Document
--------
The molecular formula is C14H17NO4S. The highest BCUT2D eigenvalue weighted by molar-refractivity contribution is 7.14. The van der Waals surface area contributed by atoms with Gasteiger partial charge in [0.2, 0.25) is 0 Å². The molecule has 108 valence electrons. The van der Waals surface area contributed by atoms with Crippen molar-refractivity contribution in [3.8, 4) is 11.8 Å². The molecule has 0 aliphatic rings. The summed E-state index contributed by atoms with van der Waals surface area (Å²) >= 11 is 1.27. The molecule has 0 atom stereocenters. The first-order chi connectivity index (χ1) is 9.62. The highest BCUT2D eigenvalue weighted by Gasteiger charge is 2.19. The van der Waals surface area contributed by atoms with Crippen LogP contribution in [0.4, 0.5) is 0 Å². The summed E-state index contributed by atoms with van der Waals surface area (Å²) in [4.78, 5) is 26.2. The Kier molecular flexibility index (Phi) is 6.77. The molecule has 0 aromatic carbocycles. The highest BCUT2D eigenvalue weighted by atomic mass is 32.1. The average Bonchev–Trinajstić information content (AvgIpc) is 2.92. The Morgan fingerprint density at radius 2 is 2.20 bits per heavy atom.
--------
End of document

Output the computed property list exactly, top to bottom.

The molecular formula is C14H17NO4S. The highest BCUT2D eigenvalue weighted by molar-refractivity contribution is 7.14. The van der Waals surface area contributed by atoms with Gasteiger partial charge in [0.2, 0.25) is 0 Å². The molecule has 108 valence electrons. The van der Waals surface area contributed by atoms with Crippen molar-refractivity contribution in [3.8, 4) is 11.8 Å². The molecule has 0 aliphatic rings. The summed E-state index contributed by atoms with van der Waals surface area (Å²) >= 11 is 1.27. The molecule has 0 atom stereocenters. The first-order chi connectivity index (χ1) is 9.62. The highest BCUT2D eigenvalue weighted by Gasteiger charge is 2.19. The van der Waals surface area contributed by atoms with Crippen LogP contribution in [0.4, 0.5) is 0 Å². The summed E-state index contributed by atoms with van der Waals surface area (Å²) in [4.78, 5) is 26.2. The Kier molecular flexibility index (Phi) is 6.77. The molecule has 0 aromatic carbocycles. The highest BCUT2D eigenvalue weighted by atomic mass is 32.1. The average Bonchev–Trinajstić information content (AvgIpc) is 2.92. The Morgan fingerprint density at radius 2 is 2.20 bits per heavy atom.